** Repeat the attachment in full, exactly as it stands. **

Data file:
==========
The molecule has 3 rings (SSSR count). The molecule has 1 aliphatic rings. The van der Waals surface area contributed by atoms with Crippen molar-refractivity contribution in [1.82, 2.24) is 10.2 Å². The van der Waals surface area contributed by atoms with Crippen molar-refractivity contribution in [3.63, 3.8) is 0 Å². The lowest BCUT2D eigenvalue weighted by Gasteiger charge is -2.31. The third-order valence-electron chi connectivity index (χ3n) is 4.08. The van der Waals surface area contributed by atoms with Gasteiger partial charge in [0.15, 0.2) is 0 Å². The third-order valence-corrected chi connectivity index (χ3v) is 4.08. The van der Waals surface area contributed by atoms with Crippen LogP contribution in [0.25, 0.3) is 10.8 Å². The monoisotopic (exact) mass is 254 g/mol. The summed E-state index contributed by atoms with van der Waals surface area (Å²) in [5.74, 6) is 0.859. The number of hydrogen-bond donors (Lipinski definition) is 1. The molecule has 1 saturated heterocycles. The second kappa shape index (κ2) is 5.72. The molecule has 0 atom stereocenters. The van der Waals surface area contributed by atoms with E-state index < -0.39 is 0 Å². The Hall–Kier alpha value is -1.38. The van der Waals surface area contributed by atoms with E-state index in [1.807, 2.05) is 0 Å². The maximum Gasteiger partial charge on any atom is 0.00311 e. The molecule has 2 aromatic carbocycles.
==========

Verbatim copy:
The molecule has 3 rings (SSSR count). The molecule has 1 aliphatic rings. The van der Waals surface area contributed by atoms with Crippen molar-refractivity contribution in [1.82, 2.24) is 10.2 Å². The van der Waals surface area contributed by atoms with Crippen molar-refractivity contribution in [3.63, 3.8) is 0 Å². The lowest BCUT2D eigenvalue weighted by Gasteiger charge is -2.31. The third-order valence-electron chi connectivity index (χ3n) is 4.08. The van der Waals surface area contributed by atoms with Gasteiger partial charge in [0.15, 0.2) is 0 Å². The third-order valence-corrected chi connectivity index (χ3v) is 4.08. The van der Waals surface area contributed by atoms with Crippen LogP contribution in [0.25, 0.3) is 10.8 Å². The monoisotopic (exact) mass is 254 g/mol. The summed E-state index contributed by atoms with van der Waals surface area (Å²) in [5.74, 6) is 0.859. The number of hydrogen-bond donors (Lipinski definition) is 1. The molecule has 1 saturated heterocycles. The second kappa shape index (κ2) is 5.72. The molecule has 0 atom stereocenters. The van der Waals surface area contributed by atoms with E-state index < -0.39 is 0 Å². The Hall–Kier alpha value is -1.38. The van der Waals surface area contributed by atoms with E-state index in [1.807, 2.05) is 0 Å². The maximum Gasteiger partial charge on any atom is 0.00311 e. The molecule has 2 aromatic carbocycles.